We need to realize that the mess we’ve gotten ourselves into may take more than one generation to turn around and we have to be willing to work without reaping the full benefits of our efforts.  Our posterity is worth it.  Our nation is worth it.  If you look around and see that the number of those with you is small, never forget that God often works through minorities (Moses, Joshua, Gideon, David, Daniel, the list goes on!).  By His grace we will succeed in this endeavor!!

In closing I want to share an excerpt from Samuel Adams:

“The liberties of our country, the freedom of our civil constitution are worth defending at all hazards and it is our duty to defend them against all attacks.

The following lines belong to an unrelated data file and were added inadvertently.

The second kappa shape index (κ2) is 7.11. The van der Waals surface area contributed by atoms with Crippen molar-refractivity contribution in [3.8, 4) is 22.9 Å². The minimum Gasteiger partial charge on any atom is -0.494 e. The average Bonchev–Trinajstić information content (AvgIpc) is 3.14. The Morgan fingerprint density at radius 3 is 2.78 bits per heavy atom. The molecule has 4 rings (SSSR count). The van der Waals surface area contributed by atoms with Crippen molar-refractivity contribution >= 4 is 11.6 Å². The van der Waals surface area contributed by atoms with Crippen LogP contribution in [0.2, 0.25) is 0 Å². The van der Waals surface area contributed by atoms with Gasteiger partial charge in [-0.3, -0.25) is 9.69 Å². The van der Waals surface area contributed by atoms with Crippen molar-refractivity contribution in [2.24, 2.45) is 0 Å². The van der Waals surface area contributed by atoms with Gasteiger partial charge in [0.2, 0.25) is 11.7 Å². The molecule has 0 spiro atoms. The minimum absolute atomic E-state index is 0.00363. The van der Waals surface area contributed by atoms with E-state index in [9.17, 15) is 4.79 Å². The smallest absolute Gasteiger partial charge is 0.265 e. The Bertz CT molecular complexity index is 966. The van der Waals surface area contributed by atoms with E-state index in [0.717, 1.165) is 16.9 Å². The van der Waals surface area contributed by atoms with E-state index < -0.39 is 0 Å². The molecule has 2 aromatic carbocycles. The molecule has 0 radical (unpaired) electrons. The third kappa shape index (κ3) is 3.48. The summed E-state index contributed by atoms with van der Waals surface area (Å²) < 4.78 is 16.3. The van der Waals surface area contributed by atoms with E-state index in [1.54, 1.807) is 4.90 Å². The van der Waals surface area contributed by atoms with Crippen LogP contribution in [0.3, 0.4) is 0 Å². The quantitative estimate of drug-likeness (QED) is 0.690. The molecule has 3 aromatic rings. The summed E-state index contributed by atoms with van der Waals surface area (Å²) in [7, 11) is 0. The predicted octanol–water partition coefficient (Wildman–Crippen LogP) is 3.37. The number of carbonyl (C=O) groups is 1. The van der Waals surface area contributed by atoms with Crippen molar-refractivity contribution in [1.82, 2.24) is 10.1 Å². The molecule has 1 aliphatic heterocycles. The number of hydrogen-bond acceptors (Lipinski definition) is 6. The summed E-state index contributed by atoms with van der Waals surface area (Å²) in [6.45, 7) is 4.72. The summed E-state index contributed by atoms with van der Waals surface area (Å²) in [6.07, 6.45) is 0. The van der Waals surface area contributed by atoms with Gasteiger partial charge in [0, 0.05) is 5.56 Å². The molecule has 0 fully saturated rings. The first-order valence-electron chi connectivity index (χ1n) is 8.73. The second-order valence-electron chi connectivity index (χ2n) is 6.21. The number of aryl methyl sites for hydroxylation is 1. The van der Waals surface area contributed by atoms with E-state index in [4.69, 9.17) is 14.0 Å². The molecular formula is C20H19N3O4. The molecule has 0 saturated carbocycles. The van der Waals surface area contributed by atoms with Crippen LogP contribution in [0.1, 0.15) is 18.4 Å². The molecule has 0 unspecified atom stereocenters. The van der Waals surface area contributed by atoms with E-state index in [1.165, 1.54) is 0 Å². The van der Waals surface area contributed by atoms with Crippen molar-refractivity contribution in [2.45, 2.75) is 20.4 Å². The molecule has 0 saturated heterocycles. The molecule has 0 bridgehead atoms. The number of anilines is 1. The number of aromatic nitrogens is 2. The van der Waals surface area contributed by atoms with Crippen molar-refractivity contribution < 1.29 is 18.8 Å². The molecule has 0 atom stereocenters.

We have received them as a fair inheritance from our worthy ancestors: They purchased them for us with toil and danger and expence of treasure and blood; and transmitted them to us with care and diligence.

It will bring an everlasting mark of infamy on the present generation, enlightened as it is, if we should suffer them to be wrested from us by violence without a struggle; or be cheated out of them by the artifices of false and designing men.

Of the latter we are in most danger at present: Let us therefore be aware of it. Let us contemplate our forefathers and posterity; and resolve to maintain the rights bequeathed to us from the former, for the sake of the latter.

— Instead of sitting down satisfied with the efforts we have already made, which is the wish of our enemies, the necessity of the times, more than ever, calls for our utmost circumspection, deliberation, fortitude, and perseverance.